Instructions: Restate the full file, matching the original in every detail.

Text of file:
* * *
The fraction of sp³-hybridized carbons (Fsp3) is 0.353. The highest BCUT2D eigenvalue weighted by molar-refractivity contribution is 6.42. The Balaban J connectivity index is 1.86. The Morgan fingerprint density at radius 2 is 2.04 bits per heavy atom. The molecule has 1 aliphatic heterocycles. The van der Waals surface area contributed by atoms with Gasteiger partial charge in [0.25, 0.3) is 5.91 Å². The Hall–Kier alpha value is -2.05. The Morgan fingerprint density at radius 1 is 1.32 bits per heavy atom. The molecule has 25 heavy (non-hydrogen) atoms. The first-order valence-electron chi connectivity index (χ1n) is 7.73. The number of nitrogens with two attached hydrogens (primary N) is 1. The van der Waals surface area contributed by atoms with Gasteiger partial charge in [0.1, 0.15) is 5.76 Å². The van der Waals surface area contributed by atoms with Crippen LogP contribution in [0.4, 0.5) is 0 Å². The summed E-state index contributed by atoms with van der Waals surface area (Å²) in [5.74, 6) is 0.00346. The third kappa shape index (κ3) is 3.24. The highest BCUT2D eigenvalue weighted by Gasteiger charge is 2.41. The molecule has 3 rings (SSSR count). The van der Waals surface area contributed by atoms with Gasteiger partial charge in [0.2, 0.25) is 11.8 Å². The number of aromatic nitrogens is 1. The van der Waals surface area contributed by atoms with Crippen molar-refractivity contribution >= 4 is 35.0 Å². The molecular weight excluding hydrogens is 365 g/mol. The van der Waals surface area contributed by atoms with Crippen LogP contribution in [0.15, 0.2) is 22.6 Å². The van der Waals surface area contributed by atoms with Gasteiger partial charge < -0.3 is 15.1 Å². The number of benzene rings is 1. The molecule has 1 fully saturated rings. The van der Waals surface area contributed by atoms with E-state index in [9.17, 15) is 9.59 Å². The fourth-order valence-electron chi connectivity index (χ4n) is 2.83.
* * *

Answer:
The fraction of sp³-hybridized carbons (Fsp3) is 0.353. The highest BCUT2D eigenvalue weighted by molar-refractivity contribution is 6.42. The Balaban J connectivity index is 1.86. The Morgan fingerprint density at radius 2 is 2.04 bits per heavy atom. The molecule has 1 aliphatic heterocycles. The van der Waals surface area contributed by atoms with Gasteiger partial charge in [0.25, 0.3) is 5.91 Å². The Hall–Kier alpha value is -2.05. The Morgan fingerprint density at radius 1 is 1.32 bits per heavy atom. The molecule has 25 heavy (non-hydrogen) atoms. The first-order valence-electron chi connectivity index (χ1n) is 7.73. The number of nitrogens with two attached hydrogens (primary N) is 1. The van der Waals surface area contributed by atoms with Gasteiger partial charge in [0.1, 0.15) is 5.76 Å². The van der Waals surface area contributed by atoms with Crippen LogP contribution in [0.4, 0.5) is 0 Å². The summed E-state index contributed by atoms with van der Waals surface area (Å²) in [5.74, 6) is 0.00346. The third kappa shape index (κ3) is 3.24. The highest BCUT2D eigenvalue weighted by Gasteiger charge is 2.41. The molecule has 3 rings (SSSR count). The van der Waals surface area contributed by atoms with Gasteiger partial charge in [0.2, 0.25) is 11.8 Å². The number of aromatic nitrogens is 1. The van der Waals surface area contributed by atoms with Crippen molar-refractivity contribution >= 4 is 35.0 Å². The molecular weight excluding hydrogens is 365 g/mol. The van der Waals surface area contributed by atoms with Crippen LogP contribution in [0.15, 0.2) is 22.6 Å². The van der Waals surface area contributed by atoms with Gasteiger partial charge < -0.3 is 15.1 Å². The number of benzene rings is 1. The molecule has 1 fully saturated rings. The van der Waals surface area contributed by atoms with E-state index in [9.17, 15) is 9.59 Å². The fourth-order valence-electron chi connectivity index (χ4n) is 2.83.